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I have two routers that; when first powered up, will initially form full OSPF neighborship with each other and exchange their respective advertised routes with each other. After approximately 2 hours they'll eventually drop their neighborship and routes will be lost. These routers are typically powered off at the end of the day and then brought back up the following day.

I've noticed that their clocks are not in sync. And, to be clear, I'm not referring to whether they are using NTP and/or synchronizing with each other or another NTP server. I simply mean that their time values, when viewing their clocks, do not match. NTP is not being used in this case. Which, I completely understand that; for many reasons, they should be using NTP.

If anyone is curious about what kind of routers these are; they're Linux based (CentOS 6) routers running quagga as their routing daemon.

But with respect to maintaining OSPF neighbor relationships how critical is it that their clocks be close to or in sync with each other? I imagine that there could be some clock drift that occurs when not using NTP. I'm not sure if hold and dead timers could be affected. What other aspects of the OSPF dynamic routing protocol is dependent upon time?

  • What kind of authentication is used? – Zac67 Dec 31 '19 at 18:14
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    OSPF does not normally depend on time, but not having network device clocks in sync will cause you no end of trouble when troubleshooting and looking at the logs because you really cannot tell what happened when. You should really have all your device times synchronized to a single time zone, typically UTC if you have multiple time zones. That way, all the logs can be checked and will have a common time so that you can tell what happened at what time. – Ron Maupin Dec 31 '19 at 18:18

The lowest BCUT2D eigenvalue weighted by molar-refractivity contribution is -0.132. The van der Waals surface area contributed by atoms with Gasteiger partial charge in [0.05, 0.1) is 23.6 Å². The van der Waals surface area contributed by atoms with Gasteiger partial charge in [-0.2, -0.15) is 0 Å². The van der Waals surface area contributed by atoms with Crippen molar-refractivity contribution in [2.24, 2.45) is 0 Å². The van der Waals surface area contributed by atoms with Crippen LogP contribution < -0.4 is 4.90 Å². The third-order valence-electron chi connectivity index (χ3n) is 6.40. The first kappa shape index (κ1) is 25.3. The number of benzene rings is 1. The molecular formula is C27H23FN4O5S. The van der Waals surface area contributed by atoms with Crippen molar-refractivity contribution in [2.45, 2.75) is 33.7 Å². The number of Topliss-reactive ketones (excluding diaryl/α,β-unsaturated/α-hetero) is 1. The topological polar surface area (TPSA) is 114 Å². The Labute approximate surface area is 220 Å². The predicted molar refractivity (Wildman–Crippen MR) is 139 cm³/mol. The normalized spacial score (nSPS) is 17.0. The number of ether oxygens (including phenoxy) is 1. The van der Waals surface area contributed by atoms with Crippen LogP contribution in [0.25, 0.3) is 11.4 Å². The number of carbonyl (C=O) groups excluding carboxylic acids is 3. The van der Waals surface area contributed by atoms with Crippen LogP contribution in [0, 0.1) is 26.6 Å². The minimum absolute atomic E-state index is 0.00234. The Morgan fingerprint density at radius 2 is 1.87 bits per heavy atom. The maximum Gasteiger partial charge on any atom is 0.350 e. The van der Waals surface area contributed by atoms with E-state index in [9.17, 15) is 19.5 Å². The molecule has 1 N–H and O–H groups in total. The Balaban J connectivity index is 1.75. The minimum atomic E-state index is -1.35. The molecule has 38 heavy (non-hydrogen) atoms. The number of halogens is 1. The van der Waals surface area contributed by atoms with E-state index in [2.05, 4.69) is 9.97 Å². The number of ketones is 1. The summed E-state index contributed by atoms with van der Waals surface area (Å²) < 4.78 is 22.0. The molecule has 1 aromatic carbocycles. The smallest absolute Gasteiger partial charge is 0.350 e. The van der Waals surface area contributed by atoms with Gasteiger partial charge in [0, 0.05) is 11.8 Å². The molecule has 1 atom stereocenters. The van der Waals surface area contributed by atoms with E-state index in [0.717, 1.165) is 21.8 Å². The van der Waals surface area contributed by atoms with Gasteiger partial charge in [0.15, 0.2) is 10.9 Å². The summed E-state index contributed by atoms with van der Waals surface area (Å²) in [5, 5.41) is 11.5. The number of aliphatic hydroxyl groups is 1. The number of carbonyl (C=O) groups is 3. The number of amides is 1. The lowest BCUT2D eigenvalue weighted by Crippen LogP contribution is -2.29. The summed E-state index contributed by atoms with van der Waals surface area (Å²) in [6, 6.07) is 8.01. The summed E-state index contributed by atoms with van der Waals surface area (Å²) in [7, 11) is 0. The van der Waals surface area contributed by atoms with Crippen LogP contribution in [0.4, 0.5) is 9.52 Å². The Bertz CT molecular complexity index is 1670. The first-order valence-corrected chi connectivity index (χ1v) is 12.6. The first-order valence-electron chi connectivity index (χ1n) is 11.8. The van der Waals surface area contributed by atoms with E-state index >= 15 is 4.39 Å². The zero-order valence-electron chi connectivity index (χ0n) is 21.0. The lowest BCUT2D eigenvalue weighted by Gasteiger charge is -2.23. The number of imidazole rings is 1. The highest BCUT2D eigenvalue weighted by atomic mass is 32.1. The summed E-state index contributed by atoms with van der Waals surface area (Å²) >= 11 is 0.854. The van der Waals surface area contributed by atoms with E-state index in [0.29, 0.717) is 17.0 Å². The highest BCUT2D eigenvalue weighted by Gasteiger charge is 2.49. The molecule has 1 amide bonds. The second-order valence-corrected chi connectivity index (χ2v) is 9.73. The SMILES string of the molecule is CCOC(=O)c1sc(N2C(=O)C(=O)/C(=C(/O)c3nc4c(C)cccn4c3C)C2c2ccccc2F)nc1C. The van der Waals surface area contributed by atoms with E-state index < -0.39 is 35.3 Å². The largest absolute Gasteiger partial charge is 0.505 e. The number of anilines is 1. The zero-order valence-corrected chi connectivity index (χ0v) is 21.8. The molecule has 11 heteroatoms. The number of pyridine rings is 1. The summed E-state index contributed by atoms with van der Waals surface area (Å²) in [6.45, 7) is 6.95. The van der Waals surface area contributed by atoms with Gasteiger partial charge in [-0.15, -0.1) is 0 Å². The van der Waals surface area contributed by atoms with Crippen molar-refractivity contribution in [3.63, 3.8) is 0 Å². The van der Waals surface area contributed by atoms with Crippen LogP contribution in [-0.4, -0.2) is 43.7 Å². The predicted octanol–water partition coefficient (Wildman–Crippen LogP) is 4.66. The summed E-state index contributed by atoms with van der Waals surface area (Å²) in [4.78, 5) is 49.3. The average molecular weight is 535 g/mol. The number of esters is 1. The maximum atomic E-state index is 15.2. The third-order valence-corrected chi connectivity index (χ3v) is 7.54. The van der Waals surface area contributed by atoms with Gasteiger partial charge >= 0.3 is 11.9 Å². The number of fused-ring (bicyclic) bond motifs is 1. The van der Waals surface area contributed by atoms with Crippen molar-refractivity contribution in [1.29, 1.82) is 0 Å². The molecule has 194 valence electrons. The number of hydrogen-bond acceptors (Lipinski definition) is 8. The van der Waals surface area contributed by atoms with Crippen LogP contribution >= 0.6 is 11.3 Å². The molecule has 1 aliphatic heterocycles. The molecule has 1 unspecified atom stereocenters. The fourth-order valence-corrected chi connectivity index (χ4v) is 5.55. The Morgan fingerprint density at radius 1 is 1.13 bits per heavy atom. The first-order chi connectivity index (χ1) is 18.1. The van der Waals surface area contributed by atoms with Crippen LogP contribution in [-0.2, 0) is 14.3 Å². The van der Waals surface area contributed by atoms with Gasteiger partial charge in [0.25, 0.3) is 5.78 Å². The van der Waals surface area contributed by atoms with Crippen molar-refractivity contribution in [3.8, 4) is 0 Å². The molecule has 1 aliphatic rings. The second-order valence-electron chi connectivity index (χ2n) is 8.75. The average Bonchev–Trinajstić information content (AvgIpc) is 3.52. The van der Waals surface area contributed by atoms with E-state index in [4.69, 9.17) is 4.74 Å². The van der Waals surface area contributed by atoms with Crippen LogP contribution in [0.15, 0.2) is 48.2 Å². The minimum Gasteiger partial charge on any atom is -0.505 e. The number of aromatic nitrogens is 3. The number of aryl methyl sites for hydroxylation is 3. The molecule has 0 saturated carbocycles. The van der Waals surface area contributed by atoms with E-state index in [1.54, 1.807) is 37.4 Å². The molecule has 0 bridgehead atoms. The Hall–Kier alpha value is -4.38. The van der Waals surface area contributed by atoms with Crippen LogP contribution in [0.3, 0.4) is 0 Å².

• @Zac67 we're using MD5 authentication. – dutsnekcirf Dec 31 '19 at 18:41
  • @RonMaupin, No doubt we need to implement NTP on these devices to help sync logs. We plan to get that in place as soon as we reasonably can. – dutsnekcirf Dec 31 '19 at 18:44
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OSPF doesn't exchange timestamps, so offset time between routers shouldn't be an issue. MD5 authentication doesn't rely on synchronized time either. Without more details on your config, device time doesn't seem to be your problem.

However, since you might need to rely on synchronized logs (which are a very nice thing, to say the least) or eventually on other forms of authentication (eg. Kerberos), NTP synchronization is very important in general.

Additionally, it's a good idea to design a clean hierarchy for time distribution in your network to avoid internal skew under all circumstances. We're using a single (stratum 1) node to get time over the Internet (from ptbtime.de) and then distribute from there - each node on the HQ net and one (stratum 2) node in all branch networks. All other nodes in each branch (stratum 3) synchronize to their local stratum 2 node. That way, skew in each location and - normally - across locations remains minimal, no matter what kind of errors, link failures etc come up.

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